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News from the Shriver Center

Keep up-to-date with our latest news and happenings.

Spotlight on Patrick Gleason

Patrick Gleason, MA recently sat down with us to discuss his professional responsibilities at the Shriver Center, and what makes the Shriver Center such a special place to work in a “Q & A” format.  Be on the lookout for similar pieces highlighting other Shriver Center faculty and staff in the coming months.

Q:  Why is working at the Shriver Center meaningful to you, Patrick?

A:  I was diagnosed with cerebral palsy (CP) at birth.  Growing up, it always felt more important to me that I succeed away from the field of disability, perhaps in one of my other passions, like sportscasting. But my uncle, the late Jim Gleason, worked at the Shriver Center for decades and urged me to apply when a position came open.  Now that I see from the inside just how truly dedicated and committed everyone is to improving the lives of individuals with disabilities, their caregivers, and families, it feels like the perfect fit for me.  

Q:  How long have you worked at the Shriver Center?

A:  I first came on board as a consultant in October of 2007, to be the primary writer for an in-house newsletter being discussed at that time, and to assist with database work.  I officially became an employee in March, 2008.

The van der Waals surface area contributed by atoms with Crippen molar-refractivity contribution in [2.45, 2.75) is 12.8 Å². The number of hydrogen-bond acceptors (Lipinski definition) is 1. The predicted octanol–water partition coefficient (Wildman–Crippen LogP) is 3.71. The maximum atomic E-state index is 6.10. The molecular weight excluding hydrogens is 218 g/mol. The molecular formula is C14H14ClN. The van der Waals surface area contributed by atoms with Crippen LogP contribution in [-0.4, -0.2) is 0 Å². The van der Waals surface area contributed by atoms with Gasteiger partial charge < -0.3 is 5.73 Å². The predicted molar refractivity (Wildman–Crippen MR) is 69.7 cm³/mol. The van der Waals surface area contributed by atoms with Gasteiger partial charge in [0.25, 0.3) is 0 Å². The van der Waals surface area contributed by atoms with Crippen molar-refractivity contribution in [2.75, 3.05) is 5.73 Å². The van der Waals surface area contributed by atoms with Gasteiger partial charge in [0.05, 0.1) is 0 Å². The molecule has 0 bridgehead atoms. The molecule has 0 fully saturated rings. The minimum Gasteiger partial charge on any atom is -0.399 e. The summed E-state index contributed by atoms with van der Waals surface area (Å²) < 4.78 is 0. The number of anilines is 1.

Q:  What is your current job title?

A:  Research Data Specialist

Q:  What does that entail?

A:  I primarily assist Carol Curtin and Jen Brooks by entering and compiling necessary data for our mandated annual reporting to funding agencies, including UCEDD and LEND. The National Information and Reporting System (NIRS) database stores that data, which can range from tracking grant awards to charting publications to identifying the number of attendees at a presentation someone gave, or anything in between.  

QWhat do you find most rewarding about that job?

A:  Knowing that doing my job accurately and diligently helps secure funding so the Shriver Center can  continue its outstanding work.  It also gives me a window into each person’s specialties and interests.

Q:  Do you have any other responsibilities at Shriver?

A:  Prior to the pandemic, I coordinated emergency preparedness trainings for individuals with disabilities, as part of a team with one of our self-advocate consultants.  I also contribute articles to the Shriver Center website, and am part of a yearly panel to our LEND Fellows on living with a disability.

Shriver Center Researchers Receive Grant From Remillard Family Community Service Fund